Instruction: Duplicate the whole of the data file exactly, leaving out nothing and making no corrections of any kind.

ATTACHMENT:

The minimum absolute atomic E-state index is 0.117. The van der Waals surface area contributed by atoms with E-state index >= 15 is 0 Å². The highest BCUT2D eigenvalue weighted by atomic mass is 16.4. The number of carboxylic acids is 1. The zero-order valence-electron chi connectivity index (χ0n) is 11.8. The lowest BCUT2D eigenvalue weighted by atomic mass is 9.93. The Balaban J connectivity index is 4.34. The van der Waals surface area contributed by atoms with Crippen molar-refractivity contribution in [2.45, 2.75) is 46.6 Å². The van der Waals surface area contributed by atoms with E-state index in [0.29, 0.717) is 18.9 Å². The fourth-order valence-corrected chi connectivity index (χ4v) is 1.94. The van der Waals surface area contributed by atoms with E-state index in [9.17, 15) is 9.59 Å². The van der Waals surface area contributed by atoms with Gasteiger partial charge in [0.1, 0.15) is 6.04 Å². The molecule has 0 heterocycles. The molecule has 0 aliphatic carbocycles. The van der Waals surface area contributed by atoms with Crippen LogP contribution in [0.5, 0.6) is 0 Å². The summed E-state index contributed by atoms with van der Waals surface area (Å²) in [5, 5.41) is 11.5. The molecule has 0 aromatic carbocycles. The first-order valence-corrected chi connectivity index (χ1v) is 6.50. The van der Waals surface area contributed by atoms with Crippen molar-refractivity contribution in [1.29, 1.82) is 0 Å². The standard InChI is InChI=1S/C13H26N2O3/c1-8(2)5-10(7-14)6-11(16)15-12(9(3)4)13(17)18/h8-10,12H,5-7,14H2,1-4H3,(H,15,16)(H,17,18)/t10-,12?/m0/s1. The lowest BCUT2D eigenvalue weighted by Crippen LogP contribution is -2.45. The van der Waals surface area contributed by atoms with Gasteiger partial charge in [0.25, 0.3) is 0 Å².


The minimum absolute atomic E-state index is 0.117. The van der Waals surface area contributed by atoms with E-state index >= 15 is 0 Å². The highest BCUT2D eigenvalue weighted by atomic mass is 16.4. The number of carboxylic acids is 1. The zero-order valence-electron chi connectivity index (χ0n) is 11.8. The lowest BCUT2D eigenvalue weighted by atomic mass is 9.93. The Balaban J connectivity index is 4.34. The van der Waals surface area contributed by atoms with Crippen molar-refractivity contribution in [2.45, 2.75) is 46.6 Å². The van der Waals surface area contributed by atoms with E-state index in [0.29, 0.717) is 18.9 Å². The fourth-order valence-corrected chi connectivity index (χ4v) is 1.94. The van der Waals surface area contributed by atoms with E-state index in [9.17, 15) is 9.59 Å². The van der Waals surface area contributed by atoms with Gasteiger partial charge in [0.1, 0.15) is 6.04 Å². The molecule has 0 heterocycles. The molecule has 0 aliphatic carbocycles. The van der Waals surface area contributed by atoms with Crippen LogP contribution in [0.5, 0.6) is 0 Å². The summed E-state index contributed by atoms with van der Waals surface area (Å²) in [5, 5.41) is 11.5. The molecule has 0 aromatic carbocycles. The first-order valence-corrected chi connectivity index (χ1v) is 6.50. The van der Waals surface area contributed by atoms with Crippen molar-refractivity contribution in [1.29, 1.82) is 0 Å². The standard InChI is InChI=1S/C13H26N2O3/c1-8(2)5-10(7-14)6-11(16)15-12(9(3)4)13(17)18/h8-10,12H,5-7,14H2,1-4H3,(H,15,16)(H,17,18)/t10-,12?/m0/s1. The lowest BCUT2D eigenvalue weighted by Crippen LogP contribution is -2.45. The van der Waals surface area contributed by atoms with Gasteiger partial charge in [0.25, 0.3) is 0 Å².